A Basic Guide To International Property Investment
If you are in the right place at the right time, investing in real estate can be one of the most profitable and enjoyable forms of medium to long term investment there is. Depending on your circumstances, international real estate investment may prove preferable, for a number of reasons, despite the additional challenges it can sometimes pose. Diversifying your investment portfolio by buying property in several different countries, for example, can help to cushion you against downturns in any one particular market. Even if you cannot afford to do this, you may find that you will be able to snap up an incomparable bargain in an up-and-coming country which would never have been available in your country of residence. (Unless you happen to have the good fortune to be resident in a newly popular emerging market country, of course!)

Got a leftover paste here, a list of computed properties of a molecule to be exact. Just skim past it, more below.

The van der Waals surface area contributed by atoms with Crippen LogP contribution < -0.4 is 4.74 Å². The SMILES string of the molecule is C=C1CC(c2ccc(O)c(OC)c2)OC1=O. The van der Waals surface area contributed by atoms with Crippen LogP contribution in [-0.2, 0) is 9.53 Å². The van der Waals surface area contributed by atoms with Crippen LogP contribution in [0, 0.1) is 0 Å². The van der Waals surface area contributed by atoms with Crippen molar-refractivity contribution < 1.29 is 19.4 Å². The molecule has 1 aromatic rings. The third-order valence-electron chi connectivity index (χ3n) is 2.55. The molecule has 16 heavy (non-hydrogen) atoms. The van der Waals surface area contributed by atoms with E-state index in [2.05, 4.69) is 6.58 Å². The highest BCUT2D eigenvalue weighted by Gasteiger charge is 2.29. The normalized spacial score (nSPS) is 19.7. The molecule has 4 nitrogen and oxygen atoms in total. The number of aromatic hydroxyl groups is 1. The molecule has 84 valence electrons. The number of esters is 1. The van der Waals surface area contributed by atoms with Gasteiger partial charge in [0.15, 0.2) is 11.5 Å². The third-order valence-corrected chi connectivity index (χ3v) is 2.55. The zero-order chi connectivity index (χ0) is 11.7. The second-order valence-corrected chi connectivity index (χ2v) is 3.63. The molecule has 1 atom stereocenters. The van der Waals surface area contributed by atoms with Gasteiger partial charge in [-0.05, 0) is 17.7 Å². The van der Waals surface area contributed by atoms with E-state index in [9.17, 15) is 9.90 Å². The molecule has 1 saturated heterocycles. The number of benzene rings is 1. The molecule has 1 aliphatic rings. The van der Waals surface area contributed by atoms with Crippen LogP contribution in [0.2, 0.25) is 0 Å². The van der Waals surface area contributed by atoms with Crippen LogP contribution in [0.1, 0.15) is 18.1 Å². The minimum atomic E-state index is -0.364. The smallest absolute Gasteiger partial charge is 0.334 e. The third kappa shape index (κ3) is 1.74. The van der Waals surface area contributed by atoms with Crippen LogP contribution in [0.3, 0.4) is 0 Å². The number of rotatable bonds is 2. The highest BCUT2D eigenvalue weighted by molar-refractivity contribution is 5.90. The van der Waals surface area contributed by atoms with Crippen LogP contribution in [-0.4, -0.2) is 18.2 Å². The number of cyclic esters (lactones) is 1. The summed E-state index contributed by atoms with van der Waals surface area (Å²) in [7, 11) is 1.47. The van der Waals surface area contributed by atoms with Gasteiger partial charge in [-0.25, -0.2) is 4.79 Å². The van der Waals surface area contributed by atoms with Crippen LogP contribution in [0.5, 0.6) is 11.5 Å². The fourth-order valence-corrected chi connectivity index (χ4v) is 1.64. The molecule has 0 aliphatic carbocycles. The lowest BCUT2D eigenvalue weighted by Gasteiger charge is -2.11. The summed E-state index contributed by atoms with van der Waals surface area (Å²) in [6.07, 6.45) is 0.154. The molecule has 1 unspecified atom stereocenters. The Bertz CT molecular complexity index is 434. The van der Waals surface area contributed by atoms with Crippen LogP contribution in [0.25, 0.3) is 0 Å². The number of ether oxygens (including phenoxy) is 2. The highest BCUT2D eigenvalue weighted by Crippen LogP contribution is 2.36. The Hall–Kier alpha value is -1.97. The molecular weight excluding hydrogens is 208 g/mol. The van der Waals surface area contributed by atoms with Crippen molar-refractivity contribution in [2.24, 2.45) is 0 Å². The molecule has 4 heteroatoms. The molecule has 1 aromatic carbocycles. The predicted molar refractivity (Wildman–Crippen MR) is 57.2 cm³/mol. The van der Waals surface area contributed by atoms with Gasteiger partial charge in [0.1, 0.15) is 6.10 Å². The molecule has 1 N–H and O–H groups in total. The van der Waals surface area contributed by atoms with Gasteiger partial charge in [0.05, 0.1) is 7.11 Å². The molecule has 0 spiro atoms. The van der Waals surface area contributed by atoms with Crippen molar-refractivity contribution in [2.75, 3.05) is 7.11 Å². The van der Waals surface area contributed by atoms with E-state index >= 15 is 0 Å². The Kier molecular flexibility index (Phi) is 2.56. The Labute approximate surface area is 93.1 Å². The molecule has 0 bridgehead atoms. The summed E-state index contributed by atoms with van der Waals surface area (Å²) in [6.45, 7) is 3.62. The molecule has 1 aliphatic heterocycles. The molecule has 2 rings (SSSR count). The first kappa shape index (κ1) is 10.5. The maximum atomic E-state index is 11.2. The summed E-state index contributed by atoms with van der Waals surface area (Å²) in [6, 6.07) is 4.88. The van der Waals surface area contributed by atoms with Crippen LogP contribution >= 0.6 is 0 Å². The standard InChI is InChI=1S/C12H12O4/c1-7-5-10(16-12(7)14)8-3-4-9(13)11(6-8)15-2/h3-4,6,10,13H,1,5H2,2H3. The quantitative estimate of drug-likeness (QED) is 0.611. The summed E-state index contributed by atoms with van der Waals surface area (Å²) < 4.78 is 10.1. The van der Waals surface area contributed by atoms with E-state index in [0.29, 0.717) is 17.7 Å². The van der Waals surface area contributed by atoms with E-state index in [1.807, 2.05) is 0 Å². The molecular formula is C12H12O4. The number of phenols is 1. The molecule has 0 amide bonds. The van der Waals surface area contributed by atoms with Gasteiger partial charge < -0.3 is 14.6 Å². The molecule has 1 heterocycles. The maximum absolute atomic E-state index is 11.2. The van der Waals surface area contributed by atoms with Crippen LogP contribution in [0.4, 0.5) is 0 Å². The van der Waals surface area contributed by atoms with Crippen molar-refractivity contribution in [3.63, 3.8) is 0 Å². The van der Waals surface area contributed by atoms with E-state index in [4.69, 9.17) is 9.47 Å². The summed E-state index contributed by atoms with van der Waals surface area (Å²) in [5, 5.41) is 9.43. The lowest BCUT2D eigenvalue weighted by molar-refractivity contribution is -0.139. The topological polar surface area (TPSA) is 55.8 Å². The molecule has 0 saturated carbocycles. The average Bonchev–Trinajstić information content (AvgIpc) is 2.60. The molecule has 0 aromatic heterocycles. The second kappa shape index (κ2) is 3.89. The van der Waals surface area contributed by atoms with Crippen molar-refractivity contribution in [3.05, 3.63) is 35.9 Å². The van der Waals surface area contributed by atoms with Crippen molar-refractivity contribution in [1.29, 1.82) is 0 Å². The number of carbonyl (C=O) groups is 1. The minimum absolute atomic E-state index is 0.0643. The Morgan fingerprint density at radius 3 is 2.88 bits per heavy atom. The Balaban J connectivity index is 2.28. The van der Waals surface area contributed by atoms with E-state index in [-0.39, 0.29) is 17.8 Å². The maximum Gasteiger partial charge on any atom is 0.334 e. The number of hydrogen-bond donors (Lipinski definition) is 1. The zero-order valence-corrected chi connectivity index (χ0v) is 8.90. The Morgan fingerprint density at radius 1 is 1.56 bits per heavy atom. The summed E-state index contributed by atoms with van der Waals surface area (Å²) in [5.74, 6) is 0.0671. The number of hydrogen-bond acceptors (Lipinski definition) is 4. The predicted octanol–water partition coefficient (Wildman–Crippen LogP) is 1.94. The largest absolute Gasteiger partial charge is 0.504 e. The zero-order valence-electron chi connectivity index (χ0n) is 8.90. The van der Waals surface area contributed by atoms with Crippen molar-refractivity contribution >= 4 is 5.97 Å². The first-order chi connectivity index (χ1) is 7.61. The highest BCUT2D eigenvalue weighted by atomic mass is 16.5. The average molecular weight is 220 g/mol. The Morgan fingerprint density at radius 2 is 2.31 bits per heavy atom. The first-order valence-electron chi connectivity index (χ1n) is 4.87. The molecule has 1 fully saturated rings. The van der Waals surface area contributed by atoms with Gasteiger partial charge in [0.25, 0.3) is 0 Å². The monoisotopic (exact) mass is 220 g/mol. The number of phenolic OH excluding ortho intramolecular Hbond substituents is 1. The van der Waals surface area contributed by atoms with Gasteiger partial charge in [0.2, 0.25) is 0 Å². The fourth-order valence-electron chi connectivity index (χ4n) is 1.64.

Now, if you decide that international property investment is for you, there are several different ways of going about it. Those with neither the time nor the inclination to become landlords, or who simply want to diversify a top-heavy portfolio, might choose to invest indirectly, using one of the many real estate related funds available. Ground rent funds, for example, are proving increasingly popular with investors, and offer a relatively low risk and secure investment with the possibility of high returns. As with all mutual fund investments, there are specific advantages and disadvantages, but if you are interested in the growth possibilities in this market and would prefer a less 'hands on' approach, then this may be for you.